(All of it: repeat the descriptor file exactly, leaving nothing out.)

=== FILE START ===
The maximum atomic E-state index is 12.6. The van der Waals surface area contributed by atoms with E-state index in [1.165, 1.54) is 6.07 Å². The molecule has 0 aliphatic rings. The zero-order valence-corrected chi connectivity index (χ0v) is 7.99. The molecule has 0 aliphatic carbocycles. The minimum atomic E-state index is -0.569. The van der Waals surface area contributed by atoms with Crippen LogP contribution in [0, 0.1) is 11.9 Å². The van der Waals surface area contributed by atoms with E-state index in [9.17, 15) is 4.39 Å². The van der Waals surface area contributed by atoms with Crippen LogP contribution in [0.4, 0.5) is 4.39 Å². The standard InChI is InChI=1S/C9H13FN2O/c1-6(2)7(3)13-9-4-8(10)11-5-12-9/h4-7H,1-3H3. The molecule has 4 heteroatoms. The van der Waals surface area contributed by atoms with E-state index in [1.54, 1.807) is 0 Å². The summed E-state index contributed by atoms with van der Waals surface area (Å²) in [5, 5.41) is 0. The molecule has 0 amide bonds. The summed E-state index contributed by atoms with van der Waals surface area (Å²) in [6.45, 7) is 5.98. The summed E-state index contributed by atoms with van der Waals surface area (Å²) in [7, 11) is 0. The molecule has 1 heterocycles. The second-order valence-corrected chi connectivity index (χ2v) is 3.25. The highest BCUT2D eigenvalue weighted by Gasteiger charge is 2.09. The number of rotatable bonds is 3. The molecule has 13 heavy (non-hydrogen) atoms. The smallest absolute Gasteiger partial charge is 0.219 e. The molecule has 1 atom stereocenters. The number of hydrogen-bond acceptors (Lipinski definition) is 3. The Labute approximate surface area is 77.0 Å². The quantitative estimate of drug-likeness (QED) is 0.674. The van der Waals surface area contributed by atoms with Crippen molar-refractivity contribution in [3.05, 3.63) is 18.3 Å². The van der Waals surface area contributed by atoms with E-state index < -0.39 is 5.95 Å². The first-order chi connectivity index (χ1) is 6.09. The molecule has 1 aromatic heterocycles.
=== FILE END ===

The maximum atomic E-state index is 12.6. The van der Waals surface area contributed by atoms with E-state index in [1.165, 1.54) is 6.07 Å². The molecule has 0 aliphatic rings. The zero-order valence-corrected chi connectivity index (χ0v) is 7.99. The molecule has 0 aliphatic carbocycles. The minimum atomic E-state index is -0.569. The van der Waals surface area contributed by atoms with Crippen LogP contribution in [0, 0.1) is 11.9 Å². The van der Waals surface area contributed by atoms with E-state index in [9.17, 15) is 4.39 Å². The van der Waals surface area contributed by atoms with Crippen LogP contribution in [0.4, 0.5) is 4.39 Å². The standard InChI is InChI=1S/C9H13FN2O/c1-6(2)7(3)13-9-4-8(10)11-5-12-9/h4-7H,1-3H3. The molecule has 4 heteroatoms. The van der Waals surface area contributed by atoms with E-state index in [1.54, 1.807) is 0 Å². The summed E-state index contributed by atoms with van der Waals surface area (Å²) in [5, 5.41) is 0. The molecule has 0 amide bonds. The summed E-state index contributed by atoms with van der Waals surface area (Å²) in [6.45, 7) is 5.98. The summed E-state index contributed by atoms with van der Waals surface area (Å²) in [7, 11) is 0. The molecule has 1 heterocycles. The second-order valence-corrected chi connectivity index (χ2v) is 3.25. The highest BCUT2D eigenvalue weighted by Gasteiger charge is 2.09. The number of rotatable bonds is 3. The molecule has 13 heavy (non-hydrogen) atoms. The smallest absolute Gasteiger partial charge is 0.219 e. The molecule has 1 atom stereocenters. The number of hydrogen-bond acceptors (Lipinski definition) is 3. The Labute approximate surface area is 77.0 Å². The quantitative estimate of drug-likeness (QED) is 0.674. The van der Waals surface area contributed by atoms with Crippen molar-refractivity contribution in [3.05, 3.63) is 18.3 Å². The van der Waals surface area contributed by atoms with E-state index < -0.39 is 5.95 Å². The first-order chi connectivity index (χ1) is 6.09. The molecule has 1 aromatic heterocycles.